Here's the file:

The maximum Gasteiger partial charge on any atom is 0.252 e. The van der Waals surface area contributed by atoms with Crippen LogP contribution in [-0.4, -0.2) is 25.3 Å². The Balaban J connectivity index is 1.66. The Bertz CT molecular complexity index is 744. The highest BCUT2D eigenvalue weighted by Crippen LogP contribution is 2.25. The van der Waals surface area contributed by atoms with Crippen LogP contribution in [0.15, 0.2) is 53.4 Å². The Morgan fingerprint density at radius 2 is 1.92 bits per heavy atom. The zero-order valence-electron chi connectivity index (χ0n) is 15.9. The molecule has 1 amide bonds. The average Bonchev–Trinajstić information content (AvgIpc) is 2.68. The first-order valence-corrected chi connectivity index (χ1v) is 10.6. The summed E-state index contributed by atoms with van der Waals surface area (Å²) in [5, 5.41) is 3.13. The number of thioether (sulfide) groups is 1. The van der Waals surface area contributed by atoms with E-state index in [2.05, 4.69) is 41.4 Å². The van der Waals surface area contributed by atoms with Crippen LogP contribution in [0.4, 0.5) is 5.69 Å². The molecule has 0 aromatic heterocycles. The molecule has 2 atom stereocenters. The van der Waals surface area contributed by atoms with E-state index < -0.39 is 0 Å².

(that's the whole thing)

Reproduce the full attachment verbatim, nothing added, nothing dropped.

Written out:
The maximum Gasteiger partial charge on any atom is 0.252 e. The van der Waals surface area contributed by atoms with Crippen LogP contribution in [-0.4, -0.2) is 25.3 Å². The Balaban J connectivity index is 1.66. The Bertz CT molecular complexity index is 744. The highest BCUT2D eigenvalue weighted by Crippen LogP contribution is 2.25. The van der Waals surface area contributed by atoms with Crippen LogP contribution in [0.15, 0.2) is 53.4 Å². The Morgan fingerprint density at radius 2 is 1.92 bits per heavy atom. The zero-order valence-electron chi connectivity index (χ0n) is 15.9. The molecule has 1 amide bonds. The average Bonchev–Trinajstić information content (AvgIpc) is 2.68. The first-order valence-corrected chi connectivity index (χ1v) is 10.6. The summed E-state index contributed by atoms with van der Waals surface area (Å²) in [5, 5.41) is 3.13. The number of thioether (sulfide) groups is 1. The van der Waals surface area contributed by atoms with E-state index in [2.05, 4.69) is 41.4 Å². The van der Waals surface area contributed by atoms with Crippen LogP contribution in [0.4, 0.5) is 5.69 Å². The molecule has 0 aromatic heterocycles. The molecule has 2 atom stereocenters. The van der Waals surface area contributed by atoms with E-state index < -0.39 is 0 Å².